Damp squib number two. The Office of Fair Trading has been investigating the UK liability insurance market, where there has been growing concern over rocketing premium rates. Adequate liability insurance has been a legal requirement for all employers since the early 1970s, so it has come to be regarded by many companies as tantamount to a tax. Like other forms of taxation, it has been rising strongly - by 50 per cent last year with more to come.
In some forms of professional indemnity cover, the situation is now so bad that it is impossible to insure at all. For instance, some 22 per cent of Independent Financial Advisers have no cover, while 37 per cent have non-compliant cover, forcing the Financial Services Authority to grant waivers from insurance whose prohibitive cost the FSA has itself helped create through its persistent mis-selling reviews. For many small and medium-sized enterprises, liability insurance is becoming such a big cost that it threatens their very viability.
Yesterday's OFT report is an excellent resume of the nature and causes of the problem, but it offers little in the way of solutions. It's one obviously constructive proposal - that renewal periods be extended to a minimum 21 days to allow companies more opportunity to shop around - was already being incorporated by the Association of British Insurers into its code of best practice.
The problems afflicting the liability insurance market are much the same as those of insurance as a whole, only in exaggerated form because employees and customers are so much more likely to call in the lawyers in the hope of extracting compensation than they were. Steeply rising claims combined with shrinking capacity equals sharply higher premium rates.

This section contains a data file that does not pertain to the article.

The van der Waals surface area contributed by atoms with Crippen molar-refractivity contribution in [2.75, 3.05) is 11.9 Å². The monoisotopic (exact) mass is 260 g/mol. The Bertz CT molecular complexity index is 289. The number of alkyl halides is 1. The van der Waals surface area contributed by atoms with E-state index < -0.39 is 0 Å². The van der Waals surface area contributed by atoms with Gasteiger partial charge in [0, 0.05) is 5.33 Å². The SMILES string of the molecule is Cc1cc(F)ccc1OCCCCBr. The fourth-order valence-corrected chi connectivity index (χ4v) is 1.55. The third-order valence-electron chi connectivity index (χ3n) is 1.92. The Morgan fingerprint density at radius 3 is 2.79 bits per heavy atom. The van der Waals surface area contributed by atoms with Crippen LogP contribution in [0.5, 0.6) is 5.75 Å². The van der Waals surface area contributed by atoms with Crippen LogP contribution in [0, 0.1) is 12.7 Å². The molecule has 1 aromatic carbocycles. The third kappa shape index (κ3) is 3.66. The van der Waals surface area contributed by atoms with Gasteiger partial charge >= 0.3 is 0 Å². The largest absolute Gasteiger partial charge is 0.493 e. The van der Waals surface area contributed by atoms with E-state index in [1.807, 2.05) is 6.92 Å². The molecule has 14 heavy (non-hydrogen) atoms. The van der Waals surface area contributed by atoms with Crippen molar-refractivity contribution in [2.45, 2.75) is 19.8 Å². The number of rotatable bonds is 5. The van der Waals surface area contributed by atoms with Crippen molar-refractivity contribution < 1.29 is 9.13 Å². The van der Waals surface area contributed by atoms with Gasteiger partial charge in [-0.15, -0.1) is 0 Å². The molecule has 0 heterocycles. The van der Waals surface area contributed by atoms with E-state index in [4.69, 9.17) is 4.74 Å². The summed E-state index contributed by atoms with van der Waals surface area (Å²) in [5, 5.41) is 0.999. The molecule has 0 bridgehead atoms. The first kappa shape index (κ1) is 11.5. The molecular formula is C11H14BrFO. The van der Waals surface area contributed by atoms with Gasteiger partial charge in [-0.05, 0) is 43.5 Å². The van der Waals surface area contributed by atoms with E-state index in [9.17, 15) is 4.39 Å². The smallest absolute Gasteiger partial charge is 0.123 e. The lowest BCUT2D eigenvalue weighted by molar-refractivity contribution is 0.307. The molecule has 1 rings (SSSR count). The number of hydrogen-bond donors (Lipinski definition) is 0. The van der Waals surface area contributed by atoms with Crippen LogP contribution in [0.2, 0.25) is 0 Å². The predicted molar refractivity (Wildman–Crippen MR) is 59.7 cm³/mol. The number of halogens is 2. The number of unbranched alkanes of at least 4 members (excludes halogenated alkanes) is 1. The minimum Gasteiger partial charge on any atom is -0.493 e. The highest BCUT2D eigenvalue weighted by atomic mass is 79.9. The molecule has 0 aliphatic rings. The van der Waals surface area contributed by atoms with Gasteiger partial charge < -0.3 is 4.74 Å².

As things stand, the market makes little distinction between the good employer and the bad one, which is clearly a structural failing, given the sometimes elaborate risk modelling used for many other forms of insurance. Yet as far as the OFT has been able to ascertain, there is no cartel, and with claims and expenses exceeding premiums by 20 per cent last year, there is no obvious rip-off going on here.
It is fashionable these days to worry about the prospect of deflation. Unfortunately, there is not much sign of it in insurance costs, or indeed most other forms of business cost.
According to the irrepressible Michael O'Leary, chief executive of Ryanair, it's only a matter of time before he starts paying passengers to fly his routes, so revolutionary is his business model. At the risk of labouring his own joke, bullocks!
Nobody should altogether discount the possibility that Mr O'Leary might occasionally try it on as a marketing ploy. Loss leading is after all one of the oldest tricks in the book, creating the illusion of rock bottom pricing when the reality is something very different. It is also the case that some remote Continental airports already pay Ryanair to land there in the hope of attracting tourists and business, another instance of how low cost operators are transforming the airline market to the good.
Yet the idea that Mr O'Leary will eventually be in a position to pay his passengers to fly with him is Alice in Wonderland logic reminiscent of the dot.com bust. One look at yesterday's figures - showing pre-tax profits up 59 per cent to €239.4m - shows that underneath the bombast Mr O'Leary is no mad hatter, and that he should be taken very seriously indeed when he says "we are going to destroy the airline business as we know it".
As if the pressure on the full service airlines were not already bad enough, he promises to cut average fares by a further 10 per cent this year, His aim of overtaking British Airways, Air France and Lufthansa as Europe's biggest carrier in terms of passenger numbers looks easily achievable. Ryanair is almost certainly overvalued as a company, but it is also part of the genius of capitalism. As the established airlines sink beneath mountainous losses, it's out with the old and in with the new.Reuse content